Nannie Cox Jackson
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Nannie Cox Jackson was born in 1864 and educated in public schools in Charlottesville and Washington, D.C. She retired in 1939 after having taught in the Albemarle and Charlottesville school systems for many years. In 1969, Jackson-Via Elementary School, the city's first building built as a desegregated school, was named for both Black educator, Jackson, and a white educator, Betty Davis Via.
Nannie Cox Jackson Award at Jackson-Via School
"Nannie Cox Jackson was an African-American educator born in Charlottesville in 1864. She was educated in Charlottesville and Washington, DC and taught for 46 years.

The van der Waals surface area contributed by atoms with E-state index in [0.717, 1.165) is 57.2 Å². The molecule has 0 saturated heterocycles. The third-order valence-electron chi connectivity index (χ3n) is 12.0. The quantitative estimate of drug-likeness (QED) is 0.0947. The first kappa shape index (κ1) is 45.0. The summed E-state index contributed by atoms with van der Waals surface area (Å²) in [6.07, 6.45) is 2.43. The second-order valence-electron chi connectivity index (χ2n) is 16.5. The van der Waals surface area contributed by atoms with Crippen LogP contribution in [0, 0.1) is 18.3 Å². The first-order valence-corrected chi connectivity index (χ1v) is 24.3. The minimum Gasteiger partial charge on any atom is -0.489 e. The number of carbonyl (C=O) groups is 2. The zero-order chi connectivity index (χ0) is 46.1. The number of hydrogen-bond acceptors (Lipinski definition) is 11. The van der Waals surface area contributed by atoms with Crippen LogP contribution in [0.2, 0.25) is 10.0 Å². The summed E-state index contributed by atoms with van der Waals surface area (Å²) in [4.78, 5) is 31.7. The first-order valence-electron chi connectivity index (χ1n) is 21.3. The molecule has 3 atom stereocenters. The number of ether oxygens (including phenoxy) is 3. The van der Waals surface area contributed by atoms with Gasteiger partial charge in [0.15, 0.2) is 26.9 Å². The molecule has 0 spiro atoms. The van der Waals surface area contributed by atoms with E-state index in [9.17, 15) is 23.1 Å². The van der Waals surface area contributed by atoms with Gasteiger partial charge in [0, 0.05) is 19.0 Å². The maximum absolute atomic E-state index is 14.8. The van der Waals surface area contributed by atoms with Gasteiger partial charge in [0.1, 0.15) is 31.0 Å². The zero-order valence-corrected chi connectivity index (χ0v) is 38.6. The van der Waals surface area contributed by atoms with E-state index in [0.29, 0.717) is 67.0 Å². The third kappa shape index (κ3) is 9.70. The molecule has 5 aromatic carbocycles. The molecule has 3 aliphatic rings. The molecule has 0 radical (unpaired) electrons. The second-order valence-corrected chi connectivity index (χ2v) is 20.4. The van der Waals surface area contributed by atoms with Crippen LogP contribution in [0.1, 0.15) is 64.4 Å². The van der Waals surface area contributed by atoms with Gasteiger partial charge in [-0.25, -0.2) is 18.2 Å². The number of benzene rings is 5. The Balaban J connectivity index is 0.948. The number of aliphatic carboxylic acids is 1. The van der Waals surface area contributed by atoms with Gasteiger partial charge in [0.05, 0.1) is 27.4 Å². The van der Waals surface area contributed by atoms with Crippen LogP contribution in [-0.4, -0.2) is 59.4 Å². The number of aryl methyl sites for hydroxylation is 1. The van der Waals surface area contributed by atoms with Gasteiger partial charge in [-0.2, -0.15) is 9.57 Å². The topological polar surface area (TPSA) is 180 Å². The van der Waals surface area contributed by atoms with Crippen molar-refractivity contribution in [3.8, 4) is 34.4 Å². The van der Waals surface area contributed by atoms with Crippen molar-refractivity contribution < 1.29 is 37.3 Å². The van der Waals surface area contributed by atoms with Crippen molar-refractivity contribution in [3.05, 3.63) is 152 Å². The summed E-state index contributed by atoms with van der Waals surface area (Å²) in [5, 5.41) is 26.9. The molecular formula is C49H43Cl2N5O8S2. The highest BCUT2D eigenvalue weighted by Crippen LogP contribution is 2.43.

Intelligent and dynamic, Jackson motivated and demanded the best from all students. She was a tireless worker who constantly planned newer and better programs to meet the needs of the times.
Jackson started a class in which students, both boys and girls, learned to cook and sew. She started the first hot lunch program in the city schools, contributing money from her own pocket. She served hot soup and biscuits for just a few pennies. While the students ate, she talked with them about being the best they could be. Jackson gave the athletic program a boost by organizing the first football team in the Charlottesville schools. She fed the team and the coaches after each game using cafeteria money and some of her own.
She was an outstanding community leader and devoted her life to service for her family and community. She fed the hungry and was found wherever families were in distress. She obtained many scholarships so that students could go to college and followed up with words of encouragement -- 'believe in yourself; you can do it.'